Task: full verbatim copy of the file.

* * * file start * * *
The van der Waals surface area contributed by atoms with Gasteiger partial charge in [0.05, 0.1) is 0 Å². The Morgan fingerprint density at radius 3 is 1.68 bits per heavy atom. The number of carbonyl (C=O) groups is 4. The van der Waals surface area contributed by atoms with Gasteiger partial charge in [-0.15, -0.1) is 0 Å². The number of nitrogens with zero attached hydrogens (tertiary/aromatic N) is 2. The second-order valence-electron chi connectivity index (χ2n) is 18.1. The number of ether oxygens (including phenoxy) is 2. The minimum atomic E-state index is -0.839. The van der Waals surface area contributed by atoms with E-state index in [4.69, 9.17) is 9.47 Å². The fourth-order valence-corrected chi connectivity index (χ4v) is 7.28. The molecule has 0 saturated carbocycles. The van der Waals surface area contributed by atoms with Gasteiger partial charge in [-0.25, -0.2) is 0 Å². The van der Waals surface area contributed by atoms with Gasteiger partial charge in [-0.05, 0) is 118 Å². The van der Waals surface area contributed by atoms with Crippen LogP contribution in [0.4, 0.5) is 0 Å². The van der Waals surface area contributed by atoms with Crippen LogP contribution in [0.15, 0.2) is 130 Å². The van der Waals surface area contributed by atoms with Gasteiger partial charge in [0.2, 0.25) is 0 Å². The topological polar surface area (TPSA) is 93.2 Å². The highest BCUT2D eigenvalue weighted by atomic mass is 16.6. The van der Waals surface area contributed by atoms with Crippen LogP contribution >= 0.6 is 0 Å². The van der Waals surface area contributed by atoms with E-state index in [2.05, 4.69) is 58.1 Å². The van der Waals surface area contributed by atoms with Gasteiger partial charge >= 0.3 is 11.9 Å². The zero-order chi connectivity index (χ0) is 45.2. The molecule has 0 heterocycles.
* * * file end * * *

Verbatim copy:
The van der Waals surface area contributed by atoms with Gasteiger partial charge in [0.05, 0.1) is 0 Å². The Morgan fingerprint density at radius 3 is 1.68 bits per heavy atom. The number of carbonyl (C=O) groups is 4. The van der Waals surface area contributed by atoms with Gasteiger partial charge in [-0.15, -0.1) is 0 Å². The number of nitrogens with zero attached hydrogens (tertiary/aromatic N) is 2. The second-order valence-electron chi connectivity index (χ2n) is 18.1. The number of ether oxygens (including phenoxy) is 2. The minimum atomic E-state index is -0.839. The van der Waals surface area contributed by atoms with E-state index in [4.69, 9.17) is 9.47 Å². The fourth-order valence-corrected chi connectivity index (χ4v) is 7.28. The molecule has 0 saturated carbocycles. The van der Waals surface area contributed by atoms with Gasteiger partial charge in [-0.25, -0.2) is 0 Å². The van der Waals surface area contributed by atoms with Gasteiger partial charge in [-0.05, 0) is 118 Å². The van der Waals surface area contributed by atoms with Crippen LogP contribution in [0.4, 0.5) is 0 Å². The van der Waals surface area contributed by atoms with Crippen LogP contribution in [0.15, 0.2) is 130 Å². The van der Waals surface area contributed by atoms with Gasteiger partial charge in [0.2, 0.25) is 0 Å². The topological polar surface area (TPSA) is 93.2 Å². The highest BCUT2D eigenvalue weighted by atomic mass is 16.6. The van der Waals surface area contributed by atoms with Crippen LogP contribution >= 0.6 is 0 Å². The van der Waals surface area contributed by atoms with E-state index in [2.05, 4.69) is 58.1 Å². The van der Waals surface area contributed by atoms with Gasteiger partial charge >= 0.3 is 11.9 Å². The zero-order chi connectivity index (χ0) is 45.2. The molecule has 0 heterocycles.